Can you name all of the Internet connected devices in your house right now? You might be surprised to learn what’s connected and what’s not and maybe even what you’ve forgotten about!
Take my mom, for example. She has a MacBook, an iPad, a Galaxy S8, an Amazon FireTV Stick, an Amazon Echo Show 8. And, that’s just what I know about. Like many of us, she may also have a smart tv. She has a medic alert fob that she wears around her neck. You know, the “Help! I’ve fallen and I can’t get up!” I bet that has an IP address or, at least the base station does.
In my house, I favor devices that I can hook up to Alexa to control. Every now and then, though, I end up with something that can’t (yet) integrate with Alexa. I recently got a mini-split air conditioner installed to keep my office - which sits over a garage - cool in the summer without taxing the rest of the house. The unit I chose has an app, but it does not integrate with Alexa. I’ll save the brand-name for a follow up post, because using the tools and techniques I talk about in this post, I discovered a serious security flaw in the app!
One of my favorite posts of all time is about reverse-engineering the August Lock API. In this post, the author uses a reverse-proxy, called Charles Proxy to affect a man-in-the-middle attack on his own network to discover the calls that the August App was making to its servers.
In this post, I will cover a mobile app proxy called HttpCanary as well as Charles Proxy.
HttpCanary is only available for Android, so apologies in advance if you’re on an iOS device. Charles Proxy runs on your Mac, Windows or Linux desktop.
Insomnia is a Good Time to Hack
Earlier in the week, I was struck with some bad insomnia. This happens from time to time with me. After watching 3 episodes of season 2 of Umbrella Academy, I got to thinking about how I could Alexa-ify my mini-split air conditioner. It had an app that required me to register for an account. I can use the app off my network, which means that both the app and the AC connect to some central server somewhere to communicate.
I was already familiar with Charles Proxy, but I (lazily) didn’t want to get up out of bed to get my laptop. So, I did a quick search and found HttpCanary. Most reverse proxies available for Android require you to root your device. HttpCanary, ingeniously, installed a certificate and sets up a VPN all within bounds of stock Android. Once I had it configured, I launched the AC app, logged out, logged in again, turned it on and off, and changed the temperature. Switching back to HttpCanary, I could see all this traffic.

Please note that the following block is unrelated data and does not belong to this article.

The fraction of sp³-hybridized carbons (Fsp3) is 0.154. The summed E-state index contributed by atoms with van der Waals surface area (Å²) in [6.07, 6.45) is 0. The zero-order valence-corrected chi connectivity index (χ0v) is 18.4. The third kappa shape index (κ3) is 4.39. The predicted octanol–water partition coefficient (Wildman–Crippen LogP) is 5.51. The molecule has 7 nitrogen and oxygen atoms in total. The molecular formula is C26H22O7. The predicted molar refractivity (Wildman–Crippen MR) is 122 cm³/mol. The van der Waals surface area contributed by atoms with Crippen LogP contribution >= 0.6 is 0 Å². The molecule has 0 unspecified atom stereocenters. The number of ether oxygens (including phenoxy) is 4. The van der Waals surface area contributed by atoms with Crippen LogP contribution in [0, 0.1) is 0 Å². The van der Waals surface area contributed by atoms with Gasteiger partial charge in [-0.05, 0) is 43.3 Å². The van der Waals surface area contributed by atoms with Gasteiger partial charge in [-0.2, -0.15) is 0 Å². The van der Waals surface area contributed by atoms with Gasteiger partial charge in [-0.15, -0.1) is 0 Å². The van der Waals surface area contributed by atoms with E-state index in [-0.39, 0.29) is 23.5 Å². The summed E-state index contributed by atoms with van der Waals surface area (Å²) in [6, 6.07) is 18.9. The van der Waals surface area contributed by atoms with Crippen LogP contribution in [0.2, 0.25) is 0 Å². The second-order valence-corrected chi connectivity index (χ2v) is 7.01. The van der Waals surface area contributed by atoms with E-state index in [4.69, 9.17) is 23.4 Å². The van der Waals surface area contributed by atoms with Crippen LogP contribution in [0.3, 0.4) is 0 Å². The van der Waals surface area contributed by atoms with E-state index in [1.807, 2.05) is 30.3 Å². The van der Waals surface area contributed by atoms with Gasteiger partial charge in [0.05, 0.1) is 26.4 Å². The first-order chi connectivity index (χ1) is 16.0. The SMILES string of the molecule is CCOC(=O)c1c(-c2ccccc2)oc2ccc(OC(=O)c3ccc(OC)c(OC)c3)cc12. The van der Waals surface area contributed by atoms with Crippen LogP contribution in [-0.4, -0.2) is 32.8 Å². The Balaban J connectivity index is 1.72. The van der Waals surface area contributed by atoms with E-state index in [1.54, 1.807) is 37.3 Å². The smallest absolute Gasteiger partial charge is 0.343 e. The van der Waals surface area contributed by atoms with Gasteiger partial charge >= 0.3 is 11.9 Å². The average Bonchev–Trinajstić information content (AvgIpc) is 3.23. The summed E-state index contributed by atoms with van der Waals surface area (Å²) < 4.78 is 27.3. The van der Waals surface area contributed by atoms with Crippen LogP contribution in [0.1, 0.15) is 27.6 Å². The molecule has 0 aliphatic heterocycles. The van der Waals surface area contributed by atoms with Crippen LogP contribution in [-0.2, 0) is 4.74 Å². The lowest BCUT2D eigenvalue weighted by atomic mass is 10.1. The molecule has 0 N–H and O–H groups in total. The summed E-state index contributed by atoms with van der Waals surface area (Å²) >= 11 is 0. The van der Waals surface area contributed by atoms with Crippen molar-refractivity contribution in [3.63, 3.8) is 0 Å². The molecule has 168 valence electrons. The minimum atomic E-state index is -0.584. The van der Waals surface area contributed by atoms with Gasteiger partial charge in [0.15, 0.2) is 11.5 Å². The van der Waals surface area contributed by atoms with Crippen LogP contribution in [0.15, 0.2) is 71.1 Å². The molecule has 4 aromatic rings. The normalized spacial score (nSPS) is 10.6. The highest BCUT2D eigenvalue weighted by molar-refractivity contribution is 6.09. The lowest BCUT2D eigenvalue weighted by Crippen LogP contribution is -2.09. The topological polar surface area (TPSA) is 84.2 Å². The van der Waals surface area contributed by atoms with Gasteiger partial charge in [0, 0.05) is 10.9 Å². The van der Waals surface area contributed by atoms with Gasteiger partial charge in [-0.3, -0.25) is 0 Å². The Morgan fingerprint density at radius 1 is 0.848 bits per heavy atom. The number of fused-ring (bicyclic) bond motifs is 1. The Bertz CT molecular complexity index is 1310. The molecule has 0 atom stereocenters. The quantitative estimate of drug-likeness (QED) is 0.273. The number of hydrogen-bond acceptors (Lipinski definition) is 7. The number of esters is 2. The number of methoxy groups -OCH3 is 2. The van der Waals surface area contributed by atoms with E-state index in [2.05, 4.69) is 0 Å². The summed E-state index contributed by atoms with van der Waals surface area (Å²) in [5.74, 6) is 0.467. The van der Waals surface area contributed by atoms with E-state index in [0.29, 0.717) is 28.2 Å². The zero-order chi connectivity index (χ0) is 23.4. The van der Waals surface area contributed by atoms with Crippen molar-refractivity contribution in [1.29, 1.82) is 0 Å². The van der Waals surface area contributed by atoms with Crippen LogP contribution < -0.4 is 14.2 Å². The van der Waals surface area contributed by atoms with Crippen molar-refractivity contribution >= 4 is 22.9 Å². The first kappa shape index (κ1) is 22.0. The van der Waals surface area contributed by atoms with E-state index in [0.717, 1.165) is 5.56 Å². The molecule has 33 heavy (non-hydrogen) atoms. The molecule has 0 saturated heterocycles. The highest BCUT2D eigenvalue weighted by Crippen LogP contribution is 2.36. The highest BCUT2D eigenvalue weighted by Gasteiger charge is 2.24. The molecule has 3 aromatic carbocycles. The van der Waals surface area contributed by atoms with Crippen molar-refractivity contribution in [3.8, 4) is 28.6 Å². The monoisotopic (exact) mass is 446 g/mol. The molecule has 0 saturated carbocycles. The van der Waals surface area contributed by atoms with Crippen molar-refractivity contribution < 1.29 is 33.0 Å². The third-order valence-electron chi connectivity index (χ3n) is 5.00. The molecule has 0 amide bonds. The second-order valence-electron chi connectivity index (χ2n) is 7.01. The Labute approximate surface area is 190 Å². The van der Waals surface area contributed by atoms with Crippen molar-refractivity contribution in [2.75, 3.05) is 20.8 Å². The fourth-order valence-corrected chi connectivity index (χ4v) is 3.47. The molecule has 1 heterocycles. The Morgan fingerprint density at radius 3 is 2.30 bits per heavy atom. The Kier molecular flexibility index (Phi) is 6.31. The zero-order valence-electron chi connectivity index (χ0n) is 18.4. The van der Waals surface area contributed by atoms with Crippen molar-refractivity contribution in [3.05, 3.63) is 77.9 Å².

If an app is using a service properly, it will have certificate pinning configured. This makes it harder for the reverse proxy to do its job. Ordinarily, you’d need a rooted-device with some additional software. You can do this both on Android (rooted) or iOS (Jailbreak). Fortunately, HttpCanary can install a root certificate in Firefox, so it’s easy to snoop on all of its network traffic. My AC app did not have certificate pinning properly configured, and so I was able to use HttpCanary with it without issue. More on that in the next post!
HttpCanary for Capturing in Bed
In HttpCanary, you can search for apps that you want to monitor. You then click on the paper airplane icon in the lower right to enable its vpn and start it listening. The cool thing is that on my Samsung (and maybe other Android 10 devices?), I can have canary in a floating window and see all the traffic it’s capturing.
Here’s a fullscreen view of the app:
Use Charles Proxy for the Big Guns
Charles Proxy is a paid app, but it has a free trial. If you really want to dig into what your IoT devices are doing, Charles Proxy is for you. In the screenshot below, You can see some traffic I’ve captured from afitnerd.com
I can easily configure my mobile device to use the proxy server running on my laptop. On Android, you go to
Settings > Connections > Wi-Fi. Touch the gear icon next to your Wi-Fi connection and choose
Advanced. Then, choose
Proxy > Manual and enter in the IP address of the machine your Charles Proxy is running on.
Note: If you’re not sure of the IP Address where Charles Proxy is running, you can choose
Help > Local IP Address from the menu and it will tell you. Also, Charles Proxy runs on port
8888 by default.
What’s Next in IoT Hacking
This week I will disclose my security findings to the maker of my AC unit. Hopefully they will respond and indicate that they are fixing the issue. Keep an eye out for the next post, where I’ll dig into hacking my AC unit with Charles Proxy and HttpCanary.